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Always in the hunt at the USDGC, Brian Schweberger, will return to Winthrop Gold for his 13th US Championship after qualifying at the recent Kansas City Wide Open.
Others qualifying at the National Tour event include Cameron Colglazier of Mobile, AL (-28), Philo Brathwaite of Tujunga, CA (-20), Adam Olsen of Cedar Rapids, IA (-16), and Joshua Childs of Harlem, GA (-12).
The KC Wide Open as well as the Memorial and Masters Cup, were all inaugural qualifiers in 1999.
Finishing 13th, Brian (-25) said he was able to get past recent putting woes to turn in an above average performance. And now Brian is bound for Rock Hill – a place he has become quite familiar with after 12 years of playing the USDGC.
Over that span, Schweberger, of Tarboro, N.C., has been a perennial contender, averaging 18th place. He even earned runner-up in 2006.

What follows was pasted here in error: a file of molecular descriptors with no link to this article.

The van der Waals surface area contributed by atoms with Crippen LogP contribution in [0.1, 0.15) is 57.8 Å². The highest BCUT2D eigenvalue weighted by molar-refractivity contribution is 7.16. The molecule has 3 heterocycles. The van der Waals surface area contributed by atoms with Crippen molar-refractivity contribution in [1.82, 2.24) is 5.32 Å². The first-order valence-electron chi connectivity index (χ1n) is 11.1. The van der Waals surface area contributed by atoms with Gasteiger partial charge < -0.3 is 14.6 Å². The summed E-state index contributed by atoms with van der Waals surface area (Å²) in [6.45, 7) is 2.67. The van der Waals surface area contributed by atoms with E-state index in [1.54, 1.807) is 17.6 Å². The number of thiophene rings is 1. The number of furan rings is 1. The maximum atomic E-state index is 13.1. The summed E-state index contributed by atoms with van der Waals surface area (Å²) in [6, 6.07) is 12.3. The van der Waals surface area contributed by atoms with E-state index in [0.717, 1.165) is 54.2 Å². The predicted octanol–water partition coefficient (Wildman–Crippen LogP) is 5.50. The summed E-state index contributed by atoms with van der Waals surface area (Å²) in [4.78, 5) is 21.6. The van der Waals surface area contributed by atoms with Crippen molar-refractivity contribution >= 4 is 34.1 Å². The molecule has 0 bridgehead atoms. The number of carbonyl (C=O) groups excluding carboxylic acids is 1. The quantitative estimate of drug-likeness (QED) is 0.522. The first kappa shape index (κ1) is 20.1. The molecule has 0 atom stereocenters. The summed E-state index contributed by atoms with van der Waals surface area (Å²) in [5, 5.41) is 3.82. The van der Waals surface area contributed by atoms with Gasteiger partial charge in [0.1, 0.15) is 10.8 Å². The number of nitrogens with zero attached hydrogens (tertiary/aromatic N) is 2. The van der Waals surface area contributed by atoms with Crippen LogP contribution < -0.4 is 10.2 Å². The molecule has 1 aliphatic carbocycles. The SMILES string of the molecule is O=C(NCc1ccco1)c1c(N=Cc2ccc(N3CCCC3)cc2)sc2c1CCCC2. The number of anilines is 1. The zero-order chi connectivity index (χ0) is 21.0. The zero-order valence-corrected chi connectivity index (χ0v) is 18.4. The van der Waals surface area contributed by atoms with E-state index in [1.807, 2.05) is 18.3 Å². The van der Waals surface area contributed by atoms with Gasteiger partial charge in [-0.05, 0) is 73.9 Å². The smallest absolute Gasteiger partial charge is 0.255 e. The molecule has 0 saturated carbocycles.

Down by nine to Barry Schultz at the start of the final round that year, Brian said he began hot, shooting (-7) through the front nine. However, Schultz didn’t budge much, only relinquishing two strokes and after carding a double bogey on hole 13 (888’), Schweberger knew it wouldn’t be his year.
Still, coming that close at the USDGC was incredible for Brian, fondly known as the ‘People’s Champion’.
“It was definitely one of the better moments in my life as far as disc golf,” said Brian, who has more than 100 tournament wins as a pro.
With the USDGC pro field cut in half this year, Brian, 39, said he was a little concerned about qualifying, but he was still confident in his chances.
In Brian’s last two US Championships he has finished around 30th place. In order to get back in the mix this year, he said he needs to play less aggressive while still executing his throws. Making those crucial putts is also big.
“It’s like everybody says, you drive for show, but you putt for that money,” said Brian.
With the World Championships in nearby Charlotte and the USDGC returning to a familiar format, it should be an even busier season than normal for Schweberger, who routinely fills up his calendar with tourneys. No big deal for Schwebby, who predicts he’ll be up to 30 tournaments by then.
“Just par for the course for me really,” he said.